_________________________________________________________________________________ To Stay in other Ligurian towns, read here:
Part 1 Liguria Hotel Guide & City Selector
Lerici, Portovenere, La Spezia. Visit Cinque Terre & enjoy the Gulf of the Poets as well.
Part 2 Liguria Hotel Guide & City Selector
Levanto, Bonassola, Moneglia, Sestri Levante, Lavagna, Chiavari. Visit both Cinque Terre & Portofino.

Some of our other Liguria Travel Articles
Castle to Castle Along the Gulf of the Poets All about Lerici across the Gulf - exploring, parking, hotels.

Getting Around La Spezia  Describes parking in La Spezia, as well as bus info and other goodies.
La Spezia Travel Guide: Top Ten Attractions as told by people who  have actually been there.
A Guide to the Local Food around La Spezia  Food of the area, as told by expert mangioni.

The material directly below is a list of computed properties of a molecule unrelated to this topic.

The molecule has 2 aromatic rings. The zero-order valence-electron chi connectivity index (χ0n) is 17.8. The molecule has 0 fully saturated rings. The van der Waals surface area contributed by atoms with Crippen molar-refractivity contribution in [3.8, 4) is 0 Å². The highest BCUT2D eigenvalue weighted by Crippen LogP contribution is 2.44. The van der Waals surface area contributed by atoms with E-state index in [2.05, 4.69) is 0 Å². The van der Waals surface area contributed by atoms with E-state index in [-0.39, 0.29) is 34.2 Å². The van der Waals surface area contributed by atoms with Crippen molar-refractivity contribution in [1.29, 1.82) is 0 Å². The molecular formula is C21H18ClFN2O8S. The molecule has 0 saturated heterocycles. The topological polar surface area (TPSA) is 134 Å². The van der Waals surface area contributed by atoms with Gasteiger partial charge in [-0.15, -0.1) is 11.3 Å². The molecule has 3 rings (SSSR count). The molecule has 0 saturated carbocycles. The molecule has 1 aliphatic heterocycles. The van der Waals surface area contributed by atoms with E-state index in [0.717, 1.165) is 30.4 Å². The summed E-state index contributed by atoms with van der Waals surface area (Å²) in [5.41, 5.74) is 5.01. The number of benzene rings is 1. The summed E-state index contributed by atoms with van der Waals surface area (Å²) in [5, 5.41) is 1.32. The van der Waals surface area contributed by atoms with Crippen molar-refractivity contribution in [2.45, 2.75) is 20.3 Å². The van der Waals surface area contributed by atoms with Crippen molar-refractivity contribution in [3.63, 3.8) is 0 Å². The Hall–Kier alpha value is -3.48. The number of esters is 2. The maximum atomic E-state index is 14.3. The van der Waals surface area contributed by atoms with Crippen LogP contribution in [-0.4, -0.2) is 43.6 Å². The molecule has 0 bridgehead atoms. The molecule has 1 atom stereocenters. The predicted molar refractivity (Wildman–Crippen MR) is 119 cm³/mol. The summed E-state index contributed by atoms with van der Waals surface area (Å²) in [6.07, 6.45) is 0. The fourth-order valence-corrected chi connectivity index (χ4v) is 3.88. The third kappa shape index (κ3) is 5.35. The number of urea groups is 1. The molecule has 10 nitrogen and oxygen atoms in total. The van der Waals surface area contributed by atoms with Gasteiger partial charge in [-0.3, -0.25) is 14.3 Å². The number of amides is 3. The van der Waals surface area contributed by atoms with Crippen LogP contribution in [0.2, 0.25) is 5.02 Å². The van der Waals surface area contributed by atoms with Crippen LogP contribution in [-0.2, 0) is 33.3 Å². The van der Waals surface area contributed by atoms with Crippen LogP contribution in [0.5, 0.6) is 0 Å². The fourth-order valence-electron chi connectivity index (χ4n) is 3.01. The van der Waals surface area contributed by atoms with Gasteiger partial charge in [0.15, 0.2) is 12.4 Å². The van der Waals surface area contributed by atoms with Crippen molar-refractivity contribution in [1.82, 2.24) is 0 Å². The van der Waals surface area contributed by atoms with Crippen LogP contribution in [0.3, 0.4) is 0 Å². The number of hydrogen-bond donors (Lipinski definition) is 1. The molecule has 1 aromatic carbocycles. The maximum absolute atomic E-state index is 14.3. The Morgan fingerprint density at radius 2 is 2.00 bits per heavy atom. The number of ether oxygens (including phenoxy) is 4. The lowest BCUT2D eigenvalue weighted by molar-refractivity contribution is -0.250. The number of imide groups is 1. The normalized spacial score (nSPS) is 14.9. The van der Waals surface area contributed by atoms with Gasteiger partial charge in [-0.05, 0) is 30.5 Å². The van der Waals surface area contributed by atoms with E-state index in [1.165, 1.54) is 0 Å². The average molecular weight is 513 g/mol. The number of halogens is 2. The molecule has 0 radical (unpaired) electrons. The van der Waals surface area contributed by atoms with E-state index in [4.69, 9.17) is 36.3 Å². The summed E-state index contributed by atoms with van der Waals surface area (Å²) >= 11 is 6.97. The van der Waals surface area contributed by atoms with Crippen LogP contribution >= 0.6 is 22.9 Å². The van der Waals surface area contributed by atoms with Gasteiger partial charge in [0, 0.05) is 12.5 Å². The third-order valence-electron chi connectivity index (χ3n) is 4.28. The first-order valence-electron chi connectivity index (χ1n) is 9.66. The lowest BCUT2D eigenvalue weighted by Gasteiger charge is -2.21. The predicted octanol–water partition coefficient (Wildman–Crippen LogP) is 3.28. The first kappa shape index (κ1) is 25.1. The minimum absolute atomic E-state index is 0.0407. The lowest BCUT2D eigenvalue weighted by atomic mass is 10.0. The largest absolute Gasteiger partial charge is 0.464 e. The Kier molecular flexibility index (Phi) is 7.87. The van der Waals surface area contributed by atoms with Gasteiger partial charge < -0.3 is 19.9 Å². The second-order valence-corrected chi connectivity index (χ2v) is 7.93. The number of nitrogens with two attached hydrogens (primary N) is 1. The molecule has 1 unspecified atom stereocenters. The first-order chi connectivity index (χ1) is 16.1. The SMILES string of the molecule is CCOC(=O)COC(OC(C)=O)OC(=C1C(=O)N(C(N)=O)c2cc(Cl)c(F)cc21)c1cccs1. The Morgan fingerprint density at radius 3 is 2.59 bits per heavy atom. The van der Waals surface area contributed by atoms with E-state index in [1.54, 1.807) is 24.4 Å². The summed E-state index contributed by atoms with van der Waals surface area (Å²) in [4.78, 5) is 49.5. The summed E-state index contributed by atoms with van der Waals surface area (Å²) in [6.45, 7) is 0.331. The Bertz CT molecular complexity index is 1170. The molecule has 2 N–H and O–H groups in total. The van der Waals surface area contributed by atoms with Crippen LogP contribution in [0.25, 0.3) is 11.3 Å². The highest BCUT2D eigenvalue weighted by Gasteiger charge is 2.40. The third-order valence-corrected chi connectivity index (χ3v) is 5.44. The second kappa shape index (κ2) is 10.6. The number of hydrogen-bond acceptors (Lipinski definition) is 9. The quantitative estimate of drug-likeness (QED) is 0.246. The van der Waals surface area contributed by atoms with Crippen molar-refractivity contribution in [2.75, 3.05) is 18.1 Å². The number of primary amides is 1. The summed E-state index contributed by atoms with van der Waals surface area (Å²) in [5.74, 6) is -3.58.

Getting to Portofino - Walking, Hiking, and More  Describes fabulous walking and hiking from Santa Margherita Ligure to Portofino.

The Most Beautiful Villages of Liguria Part 1 The Rock Villages A 7-part series covering 28 great little towns.

What's the Best Guidebook for Cinque Terre?
First, buy your Cinque Terre guidebook before you arrive as you won't easily find them in Italy.  For a guidebook dedicated to Cinque Terre, the best by far is Pocket Cinque Terre by Rick Steves. Most all of the Pocket Cinque Terre info is also included in Italy by Rick Steves which is Amazon’s best selling Italy guidebook.

For advice and reviews on guidebooks for Liguria, Florence, Rome, Venice & more, read our article:
All the Best Italy Guidebooks Reviewed

*The town uses the form 'Porto Venere' as its name in deference to the original Roman name. Most publications, including those of other branches of Italian government, generally use 'Portovenere'.

** Lord Byron, George Gordon, “Childe Harold's Pilgrimage" 1812-1818. Canto Four, Stanza 178.

Written by Martha